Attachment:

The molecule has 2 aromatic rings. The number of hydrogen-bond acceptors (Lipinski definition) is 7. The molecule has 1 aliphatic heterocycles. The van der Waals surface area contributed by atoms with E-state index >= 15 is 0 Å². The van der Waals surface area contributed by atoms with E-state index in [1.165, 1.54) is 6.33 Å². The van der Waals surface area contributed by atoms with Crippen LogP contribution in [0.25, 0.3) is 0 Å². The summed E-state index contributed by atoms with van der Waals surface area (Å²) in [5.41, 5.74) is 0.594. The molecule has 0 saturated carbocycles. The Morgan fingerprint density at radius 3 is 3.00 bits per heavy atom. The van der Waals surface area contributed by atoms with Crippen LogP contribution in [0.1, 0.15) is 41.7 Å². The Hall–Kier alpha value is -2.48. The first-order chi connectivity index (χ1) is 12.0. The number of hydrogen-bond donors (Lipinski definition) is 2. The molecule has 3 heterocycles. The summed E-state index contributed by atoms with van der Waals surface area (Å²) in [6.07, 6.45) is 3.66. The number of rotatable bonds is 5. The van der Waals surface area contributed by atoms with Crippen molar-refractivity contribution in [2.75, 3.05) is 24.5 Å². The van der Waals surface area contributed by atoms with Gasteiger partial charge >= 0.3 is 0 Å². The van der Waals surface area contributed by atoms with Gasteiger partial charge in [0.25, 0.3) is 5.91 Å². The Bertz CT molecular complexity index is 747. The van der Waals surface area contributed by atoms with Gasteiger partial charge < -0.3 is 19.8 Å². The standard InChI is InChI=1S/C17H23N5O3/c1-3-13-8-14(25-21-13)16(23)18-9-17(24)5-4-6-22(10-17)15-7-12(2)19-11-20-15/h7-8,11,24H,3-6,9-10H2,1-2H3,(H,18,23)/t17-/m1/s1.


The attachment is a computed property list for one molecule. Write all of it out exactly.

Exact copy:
The molecule has 2 aromatic rings. The number of hydrogen-bond acceptors (Lipinski definition) is 7. The molecule has 1 aliphatic heterocycles. The van der Waals surface area contributed by atoms with E-state index >= 15 is 0 Å². The van der Waals surface area contributed by atoms with E-state index in [1.165, 1.54) is 6.33 Å². The van der Waals surface area contributed by atoms with Crippen LogP contribution in [0.25, 0.3) is 0 Å². The summed E-state index contributed by atoms with van der Waals surface area (Å²) in [5.41, 5.74) is 0.594. The molecule has 0 saturated carbocycles. The Morgan fingerprint density at radius 3 is 3.00 bits per heavy atom. The van der Waals surface area contributed by atoms with Crippen LogP contribution in [0.1, 0.15) is 41.7 Å². The Hall–Kier alpha value is -2.48. The first-order chi connectivity index (χ1) is 12.0. The number of hydrogen-bond donors (Lipinski definition) is 2. The molecule has 3 heterocycles. The summed E-state index contributed by atoms with van der Waals surface area (Å²) in [6.07, 6.45) is 3.66. The number of rotatable bonds is 5. The van der Waals surface area contributed by atoms with Crippen molar-refractivity contribution in [2.75, 3.05) is 24.5 Å². The van der Waals surface area contributed by atoms with Gasteiger partial charge >= 0.3 is 0 Å². The van der Waals surface area contributed by atoms with Gasteiger partial charge in [0.25, 0.3) is 5.91 Å². The Bertz CT molecular complexity index is 747. The van der Waals surface area contributed by atoms with Gasteiger partial charge < -0.3 is 19.8 Å². The standard InChI is InChI=1S/C17H23N5O3/c1-3-13-8-14(25-21-13)16(23)18-9-17(24)5-4-6-22(10-17)15-7-12(2)19-11-20-15/h7-8,11,24H,3-6,9-10H2,1-2H3,(H,18,23)/t17-/m1/s1.